In order for a provider to exceed expectations, they must have a deep understanding of the industry, know what it takes to meet manufacturers’ demands and be aware of the latest control-system options. But all of this technology is of little use if it is not utilized correctly.
For example, a manufacturer not achieving the production results it requires can purchase and install a new, top-of-the-line controller from a vendor to replace an existing controller and still not achieve its desired results. In this example, the controller was being utilized to control contactors. The problem was not the controller, but the contactors themselves. By replacing the contactors with an SCR (silicon-controlled rectifier), the manufacturer was finally able to meet its objective.
Prospective customers should ensure that their controls provider has a thorough understanding of their production process. Before recommending any solution, however, a comprehensive engineering study is essential for establishing the critical level of understanding that is required.
What an Engineering Study Entails
A good engineering study involves considerable information gathering along with a lot of listening. The purpose is to gain a thorough understanding of the customer’s current production processes and any problems they are encountering. After careful analysis of the data, a solution is developed. During this process, industry experience and knowledge is critical. The right team can identify issues and recommend solutions that the customer may not have considered.
As an example, a manufacturer that was cooling its parts by manually opening and closing its furnace doors was able to achieve an 80% reduction in production time by automating the process using actuators controlled by a computerized control scheme.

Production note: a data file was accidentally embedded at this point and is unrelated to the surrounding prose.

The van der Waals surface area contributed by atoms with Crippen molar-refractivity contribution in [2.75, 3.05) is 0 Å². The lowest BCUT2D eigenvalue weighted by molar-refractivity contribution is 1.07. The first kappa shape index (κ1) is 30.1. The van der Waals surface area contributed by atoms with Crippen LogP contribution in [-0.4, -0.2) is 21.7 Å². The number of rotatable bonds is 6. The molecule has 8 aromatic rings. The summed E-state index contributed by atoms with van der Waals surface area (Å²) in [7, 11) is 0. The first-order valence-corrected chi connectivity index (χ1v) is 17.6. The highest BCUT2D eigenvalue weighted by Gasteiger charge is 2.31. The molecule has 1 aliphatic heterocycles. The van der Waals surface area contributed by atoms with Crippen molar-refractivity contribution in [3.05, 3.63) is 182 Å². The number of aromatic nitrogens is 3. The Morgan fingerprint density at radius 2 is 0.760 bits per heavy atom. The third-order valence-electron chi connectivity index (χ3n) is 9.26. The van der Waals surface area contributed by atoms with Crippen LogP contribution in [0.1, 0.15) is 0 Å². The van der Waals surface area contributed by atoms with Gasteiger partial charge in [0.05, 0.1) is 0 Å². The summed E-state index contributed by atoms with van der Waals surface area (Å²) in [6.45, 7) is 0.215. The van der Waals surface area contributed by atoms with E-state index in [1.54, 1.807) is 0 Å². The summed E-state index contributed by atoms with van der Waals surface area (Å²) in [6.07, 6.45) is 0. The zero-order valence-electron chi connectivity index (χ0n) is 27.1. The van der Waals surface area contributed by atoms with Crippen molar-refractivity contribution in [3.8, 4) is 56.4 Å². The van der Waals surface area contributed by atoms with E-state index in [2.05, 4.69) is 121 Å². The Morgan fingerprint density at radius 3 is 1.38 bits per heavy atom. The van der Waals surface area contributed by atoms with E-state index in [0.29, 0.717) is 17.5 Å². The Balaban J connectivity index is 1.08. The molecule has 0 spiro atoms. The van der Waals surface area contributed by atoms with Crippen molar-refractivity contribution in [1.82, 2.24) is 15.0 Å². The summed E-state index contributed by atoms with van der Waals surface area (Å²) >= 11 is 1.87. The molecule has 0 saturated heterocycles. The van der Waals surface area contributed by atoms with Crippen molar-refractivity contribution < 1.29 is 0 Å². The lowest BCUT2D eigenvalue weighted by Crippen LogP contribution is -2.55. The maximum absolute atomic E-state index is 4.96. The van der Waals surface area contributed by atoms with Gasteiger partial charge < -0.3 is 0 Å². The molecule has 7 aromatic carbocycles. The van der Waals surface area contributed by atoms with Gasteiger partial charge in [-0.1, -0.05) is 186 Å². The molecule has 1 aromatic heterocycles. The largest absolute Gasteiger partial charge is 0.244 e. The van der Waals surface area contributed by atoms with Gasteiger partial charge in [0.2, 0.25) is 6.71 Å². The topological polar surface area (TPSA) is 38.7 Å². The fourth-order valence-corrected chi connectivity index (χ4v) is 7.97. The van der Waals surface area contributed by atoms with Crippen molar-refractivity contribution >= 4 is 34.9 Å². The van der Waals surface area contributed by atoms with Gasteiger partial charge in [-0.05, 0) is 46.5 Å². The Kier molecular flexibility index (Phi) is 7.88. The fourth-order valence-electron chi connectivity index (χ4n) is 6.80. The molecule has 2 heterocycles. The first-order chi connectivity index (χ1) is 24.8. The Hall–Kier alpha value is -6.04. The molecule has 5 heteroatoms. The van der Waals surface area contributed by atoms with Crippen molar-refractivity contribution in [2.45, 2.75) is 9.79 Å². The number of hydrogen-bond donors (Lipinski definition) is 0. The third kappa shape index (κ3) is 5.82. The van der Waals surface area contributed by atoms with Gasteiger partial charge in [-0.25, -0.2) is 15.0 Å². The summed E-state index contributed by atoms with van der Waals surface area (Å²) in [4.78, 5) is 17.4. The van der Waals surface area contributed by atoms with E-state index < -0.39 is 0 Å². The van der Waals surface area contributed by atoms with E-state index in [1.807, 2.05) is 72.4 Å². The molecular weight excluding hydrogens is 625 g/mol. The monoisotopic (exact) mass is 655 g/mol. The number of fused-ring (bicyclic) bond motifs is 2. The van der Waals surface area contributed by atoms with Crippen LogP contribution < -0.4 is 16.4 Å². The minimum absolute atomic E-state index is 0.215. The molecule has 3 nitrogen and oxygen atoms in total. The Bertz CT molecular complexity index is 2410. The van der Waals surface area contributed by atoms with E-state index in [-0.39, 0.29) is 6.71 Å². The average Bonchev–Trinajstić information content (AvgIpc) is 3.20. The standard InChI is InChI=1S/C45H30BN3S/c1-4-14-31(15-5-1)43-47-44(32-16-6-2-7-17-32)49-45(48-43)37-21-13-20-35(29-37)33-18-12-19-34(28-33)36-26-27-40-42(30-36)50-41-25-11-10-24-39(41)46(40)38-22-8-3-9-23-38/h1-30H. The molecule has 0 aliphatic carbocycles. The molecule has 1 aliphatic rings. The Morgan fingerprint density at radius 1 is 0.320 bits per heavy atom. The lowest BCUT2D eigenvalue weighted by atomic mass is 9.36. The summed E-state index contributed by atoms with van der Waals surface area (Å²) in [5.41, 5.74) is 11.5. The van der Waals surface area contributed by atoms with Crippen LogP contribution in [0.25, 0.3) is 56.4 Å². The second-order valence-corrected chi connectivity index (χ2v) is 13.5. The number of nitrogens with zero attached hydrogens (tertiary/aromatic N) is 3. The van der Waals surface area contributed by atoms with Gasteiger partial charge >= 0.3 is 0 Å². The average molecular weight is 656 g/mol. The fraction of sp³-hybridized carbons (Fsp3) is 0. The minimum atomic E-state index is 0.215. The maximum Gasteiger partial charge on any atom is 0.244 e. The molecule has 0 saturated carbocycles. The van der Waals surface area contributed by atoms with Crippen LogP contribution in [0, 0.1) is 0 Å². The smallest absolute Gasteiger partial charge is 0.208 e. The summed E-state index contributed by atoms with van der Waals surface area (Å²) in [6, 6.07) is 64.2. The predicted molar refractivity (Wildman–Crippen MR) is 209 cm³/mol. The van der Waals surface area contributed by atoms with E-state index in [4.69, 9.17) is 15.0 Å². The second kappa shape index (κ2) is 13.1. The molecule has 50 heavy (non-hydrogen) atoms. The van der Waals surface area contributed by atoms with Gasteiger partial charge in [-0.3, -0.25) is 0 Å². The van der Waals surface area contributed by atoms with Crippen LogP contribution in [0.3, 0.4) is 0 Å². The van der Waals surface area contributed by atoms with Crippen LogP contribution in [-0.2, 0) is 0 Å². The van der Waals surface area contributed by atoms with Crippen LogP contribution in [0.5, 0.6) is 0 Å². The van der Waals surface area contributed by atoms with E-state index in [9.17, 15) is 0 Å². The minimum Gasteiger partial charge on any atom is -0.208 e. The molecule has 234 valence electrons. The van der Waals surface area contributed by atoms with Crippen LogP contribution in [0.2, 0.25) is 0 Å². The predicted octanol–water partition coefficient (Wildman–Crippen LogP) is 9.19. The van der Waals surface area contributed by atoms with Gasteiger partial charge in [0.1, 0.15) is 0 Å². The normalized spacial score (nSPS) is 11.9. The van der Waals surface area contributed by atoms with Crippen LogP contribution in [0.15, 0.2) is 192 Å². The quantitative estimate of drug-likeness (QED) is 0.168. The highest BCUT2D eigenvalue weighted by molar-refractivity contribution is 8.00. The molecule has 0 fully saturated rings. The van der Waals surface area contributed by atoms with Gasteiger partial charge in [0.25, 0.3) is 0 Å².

A thorough engineering study involves a team of experienced and qualified engineers visiting the site to:
- Evaluate current systems, and if necessary perform the following.
- System accuracy tests (SATs) to ensure the accuracy of furnace control and data-acquisitions systems
- Temperature uniformity surveys (TUSs) to identify inconsistencies within the qualified work zone
- Instrumentation calibration services to identify equipment that is not within acceptable tolerances
- Find problem areas that may be keeping equipment out of compliance. In the event of a test failure, technicians will inspect the devices to find the component that is causing the problem.
- Identify process improvement opportunities.
- Fully understand system requirements.
- Find ways to standardize systems.
- Anticipate future needs.
- Make recommendations for upgrades.
A thorough engineering review study will conclude with recommendations as to what products and services will best meet your needs. The recommendations should go beyond simply identifying issues. They should solve problems and explain how you can overcome challenges. Providers with engineers on staff are uniquely qualified to do this. The optimal outcome is to find a partner that can actually improve your operation while upgrading your systems.
If you’re still unsure about what vendor to choose for your thermal-processing control-system upgrade, ask for references. Talk to others in your industry. Many of the best providers do very little marketing, relying instead on word-of-mouth and long-standing relationships. Credible providers will put you in touch with peers who have done similar upgrades. Ask key questions like:
- Did the upgrades perform as promised?
- Was the project on budget?
- Is the solution scalable?
- How is ongoing support?
- Do you feel trapped into using the same vendor for support?
These conversations can often make decisions much easier. Seek vendors with a track record of doing what they promise on time and within budget.
With thousands of aging furnaces, ovens and other types of thermal-processing equipment located across North America, control-system upgrades are in high demand. Given the many benefits a new system delivers and the retirement-driven decline of knowledgeable people working in the field, the case for simplification and automation is even stronger. Following these guidelines should make the process easier when you are ready for a new thermal-processing control system.
For more information: Contact Christopher S. Miller, chief executive officer, Conrad Kacsik Instrument Systems, Inc., 30925 Aurora Rd., Solon, OH 44139; tel: 800-666-1165; fax: 440-836-0115; e-mail: firstname.lastname@example.org; web: www.kacsik.com